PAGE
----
Butt in seat: 0527  (a little late today)

Word count: 982

Focus: Rough draft of scene two, the departure ceremony, added to Chapter 1 text.

Comments:  It’s clear that I need to do more research on Native American (especially Wampanoag) customs, clothing, etc.  But, I can’t let this stall progress in writing.   A balance is necessary.  I can always polish details in future drafts.


Butt in seat: 0458.

word count: 355.

Major focus: Change tense and flesh out opening scene.  Find the text here.


I’m struggling to find the right voice and tense for this story.  Right now, I’m thinking that first person will allow a more intimate exploration of what Epenow experiences throughout the story, even if it does limit exposition with respect to factors outside of Epenow’s immediate knowledge.  I’m going to stick with this throughout act 1 and then re-evaluate the choice somewhere near the beginning of act 2.

Again, the Scrivener split screen proved extremely useful as I went from beats to scene.



Since I already had the beats written before launching this site, most of today involved trying to figure out the Scrivener-to-Wordpress transition.  I’d say it was moderately successful; the story beats are now imported as a project here.

I also want to briefly discuss the advantage of the split screen option within Scrivener when going from the outline to the beats.  Like I did for the outline, I set up a Beats folder within the Research tab.


Then I used the Scrivener split screen option to divide the working pane between the Outline and Beats folders.  (Red Arrow in image below).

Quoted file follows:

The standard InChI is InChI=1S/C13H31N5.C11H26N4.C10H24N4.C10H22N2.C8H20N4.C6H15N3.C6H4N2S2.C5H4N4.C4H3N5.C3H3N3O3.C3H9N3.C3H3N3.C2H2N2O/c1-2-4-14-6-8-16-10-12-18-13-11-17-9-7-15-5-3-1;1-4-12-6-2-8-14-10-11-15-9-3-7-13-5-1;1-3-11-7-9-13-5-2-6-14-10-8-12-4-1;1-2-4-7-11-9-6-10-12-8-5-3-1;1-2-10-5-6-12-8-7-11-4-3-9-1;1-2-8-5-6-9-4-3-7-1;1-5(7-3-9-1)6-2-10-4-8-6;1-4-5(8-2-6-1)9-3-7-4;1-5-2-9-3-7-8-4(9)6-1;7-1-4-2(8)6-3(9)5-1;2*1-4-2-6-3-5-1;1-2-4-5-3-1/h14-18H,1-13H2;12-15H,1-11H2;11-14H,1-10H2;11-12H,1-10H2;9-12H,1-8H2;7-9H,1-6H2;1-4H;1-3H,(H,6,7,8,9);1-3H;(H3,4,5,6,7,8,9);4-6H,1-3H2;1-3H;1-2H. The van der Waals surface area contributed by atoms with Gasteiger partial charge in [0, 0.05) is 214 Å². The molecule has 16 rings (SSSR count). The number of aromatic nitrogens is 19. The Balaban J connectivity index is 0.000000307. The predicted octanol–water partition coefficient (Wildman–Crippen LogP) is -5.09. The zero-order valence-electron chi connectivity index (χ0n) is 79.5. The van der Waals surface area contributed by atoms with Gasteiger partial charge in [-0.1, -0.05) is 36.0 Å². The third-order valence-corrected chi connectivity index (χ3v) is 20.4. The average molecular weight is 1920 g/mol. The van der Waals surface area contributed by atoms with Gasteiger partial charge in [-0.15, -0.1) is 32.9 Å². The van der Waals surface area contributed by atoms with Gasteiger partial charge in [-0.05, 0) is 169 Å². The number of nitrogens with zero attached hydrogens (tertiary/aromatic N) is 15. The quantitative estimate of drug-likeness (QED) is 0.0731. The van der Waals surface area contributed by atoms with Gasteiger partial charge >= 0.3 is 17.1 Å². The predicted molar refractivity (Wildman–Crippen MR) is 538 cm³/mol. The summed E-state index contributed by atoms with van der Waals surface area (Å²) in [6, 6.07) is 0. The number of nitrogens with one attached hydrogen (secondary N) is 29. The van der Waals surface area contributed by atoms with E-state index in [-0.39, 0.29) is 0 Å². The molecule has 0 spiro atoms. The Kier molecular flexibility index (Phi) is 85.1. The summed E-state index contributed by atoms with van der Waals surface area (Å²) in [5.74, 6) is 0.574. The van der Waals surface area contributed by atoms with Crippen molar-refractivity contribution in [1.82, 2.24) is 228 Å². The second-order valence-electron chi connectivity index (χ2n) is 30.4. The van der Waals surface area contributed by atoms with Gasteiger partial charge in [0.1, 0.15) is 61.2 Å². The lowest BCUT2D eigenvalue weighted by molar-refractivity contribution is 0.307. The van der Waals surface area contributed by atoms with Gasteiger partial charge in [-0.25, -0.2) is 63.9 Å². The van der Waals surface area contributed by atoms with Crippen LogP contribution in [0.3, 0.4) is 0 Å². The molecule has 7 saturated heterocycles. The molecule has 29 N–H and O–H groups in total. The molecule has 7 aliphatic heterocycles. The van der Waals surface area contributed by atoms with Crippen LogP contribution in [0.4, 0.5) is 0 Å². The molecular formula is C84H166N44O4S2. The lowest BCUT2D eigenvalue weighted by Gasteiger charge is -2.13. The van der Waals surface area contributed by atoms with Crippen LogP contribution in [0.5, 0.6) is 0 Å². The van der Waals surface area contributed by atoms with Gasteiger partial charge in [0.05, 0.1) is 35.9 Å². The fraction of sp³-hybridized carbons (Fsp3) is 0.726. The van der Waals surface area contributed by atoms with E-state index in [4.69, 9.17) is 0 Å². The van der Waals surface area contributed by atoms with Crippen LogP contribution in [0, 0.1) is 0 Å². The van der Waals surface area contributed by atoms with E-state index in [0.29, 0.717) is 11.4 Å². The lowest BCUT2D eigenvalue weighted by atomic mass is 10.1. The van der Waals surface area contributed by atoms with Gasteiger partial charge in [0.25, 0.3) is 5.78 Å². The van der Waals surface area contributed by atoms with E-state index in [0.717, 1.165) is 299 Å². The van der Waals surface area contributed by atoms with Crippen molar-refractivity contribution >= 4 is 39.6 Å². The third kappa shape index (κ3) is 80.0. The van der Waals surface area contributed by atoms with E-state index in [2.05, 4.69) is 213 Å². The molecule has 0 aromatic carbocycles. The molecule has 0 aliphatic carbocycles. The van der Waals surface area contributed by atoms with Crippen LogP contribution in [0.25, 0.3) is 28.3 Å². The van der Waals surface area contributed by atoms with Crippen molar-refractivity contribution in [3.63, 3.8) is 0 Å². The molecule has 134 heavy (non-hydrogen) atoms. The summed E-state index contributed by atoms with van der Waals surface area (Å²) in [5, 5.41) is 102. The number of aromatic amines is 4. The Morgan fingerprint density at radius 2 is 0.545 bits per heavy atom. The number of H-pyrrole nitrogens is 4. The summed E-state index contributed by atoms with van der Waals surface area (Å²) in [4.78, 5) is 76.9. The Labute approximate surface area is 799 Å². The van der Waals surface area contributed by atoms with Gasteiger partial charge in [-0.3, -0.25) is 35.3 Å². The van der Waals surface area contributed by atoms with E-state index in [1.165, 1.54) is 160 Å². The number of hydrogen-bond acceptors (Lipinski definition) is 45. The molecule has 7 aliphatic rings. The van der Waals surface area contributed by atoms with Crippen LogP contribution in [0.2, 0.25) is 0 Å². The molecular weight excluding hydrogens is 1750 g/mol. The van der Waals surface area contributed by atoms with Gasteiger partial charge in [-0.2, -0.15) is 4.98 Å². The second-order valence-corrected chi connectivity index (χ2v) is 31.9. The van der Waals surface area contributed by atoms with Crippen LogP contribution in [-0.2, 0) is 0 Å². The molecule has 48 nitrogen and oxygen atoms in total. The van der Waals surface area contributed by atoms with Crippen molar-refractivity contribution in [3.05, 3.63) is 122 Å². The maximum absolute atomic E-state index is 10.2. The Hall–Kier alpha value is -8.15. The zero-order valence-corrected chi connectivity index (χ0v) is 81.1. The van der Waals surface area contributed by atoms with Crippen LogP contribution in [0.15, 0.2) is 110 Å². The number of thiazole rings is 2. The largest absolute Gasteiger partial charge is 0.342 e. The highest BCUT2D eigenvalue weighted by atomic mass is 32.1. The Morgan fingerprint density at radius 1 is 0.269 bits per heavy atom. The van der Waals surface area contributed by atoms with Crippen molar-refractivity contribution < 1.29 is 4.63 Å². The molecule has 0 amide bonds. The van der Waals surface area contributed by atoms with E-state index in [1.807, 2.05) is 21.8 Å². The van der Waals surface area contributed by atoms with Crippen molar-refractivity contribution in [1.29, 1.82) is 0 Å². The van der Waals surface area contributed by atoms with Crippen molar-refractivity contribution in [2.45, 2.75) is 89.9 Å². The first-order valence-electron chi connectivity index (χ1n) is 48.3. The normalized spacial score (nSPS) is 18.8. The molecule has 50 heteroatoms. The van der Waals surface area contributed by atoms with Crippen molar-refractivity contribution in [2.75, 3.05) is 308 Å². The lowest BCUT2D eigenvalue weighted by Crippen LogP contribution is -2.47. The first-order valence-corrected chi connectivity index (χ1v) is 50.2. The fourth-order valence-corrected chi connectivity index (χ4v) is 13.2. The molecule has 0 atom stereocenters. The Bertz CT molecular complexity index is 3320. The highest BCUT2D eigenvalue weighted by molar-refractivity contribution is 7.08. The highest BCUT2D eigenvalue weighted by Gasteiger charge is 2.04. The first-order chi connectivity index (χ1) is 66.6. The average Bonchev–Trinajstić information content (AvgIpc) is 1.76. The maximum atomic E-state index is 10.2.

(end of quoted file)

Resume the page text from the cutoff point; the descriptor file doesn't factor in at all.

When you first split the screen, it will default to the corkboard interface.  I prefer the multi-file interface (red arrow below), so that I can see multiple scenes at once.


I’ve found that I prefer to keep the documents that I’m working on in the middle of the screen and the reference material on the right.  But, that’s probably just a personal preference.

I use the same strategy to move from beats to scenes, which I’ll start posting soon.

Check out the story beats here.



Epenow Outline-Post #1

I’m a big fan of Libbie Hawker’s work and I recently read her wonderful book on outlining: Take Off Your Pants!

I am using Scrivener, which I love, to write.  I set up the Outline as a series of documents under the Research tab, as shown in the image below.  The numbers in parentheses indicate the order in which each topic is filled out, according to Libbie’s method.  (Note: I inserted an additional outline bullet, not a part of the original Take Off Your Pants! outline: Tone).


Below is the text of the outline.  (Comments are welcome)

Main Character: Epenow, a young Nauset Indian captured by Edward Harlow and taken to England; he eventually escapes by convincing his captors (Gorges) that he knows the location of a secret gold mine back in his home country (Cape Cod).

External Goal: To return home after being captured.

Antagonist: First Captain Harlow, then Sir Ferdinando Gorges.

Plot: Below

End: Learns to control his anger and frustration; gains self-confidence and calm confidence to swindle his captors and convince them to finance an expedition that will return him to his home. By the end, he is cunning and calculated.
Flaw: Hot headed; brash; too quick to action; too easily goaded into dangerous actions by rivals; puts brawn before brain.
Ally: Monopet, a friend, also captured by Captain Harlow at the same time as Epenow. Later, Assacumet, another Native American captive held by Gorges.
Theme: Self-control (self-actualization) is the greatest strength of all. (Sub-themes: coming of age in a rapidly changing world; the effect of external events on personal development; natural trend of all humans to manipulate and take advantage of others)
Tone: YA Hero Quest, dark undertones.


Opening Scene
Epenow is preparing for the final trial in his path to becoming a pniese, the highest class of warrior among the Nauset people.  Trial: the tribe is withdrawing inland for the winter.  Epenow and the other pniese candidates must remain on Martha’s Vineyard (island) to protect it from threats, both human and spiritual.  They must survive the brutally cold winter.
Inciting Event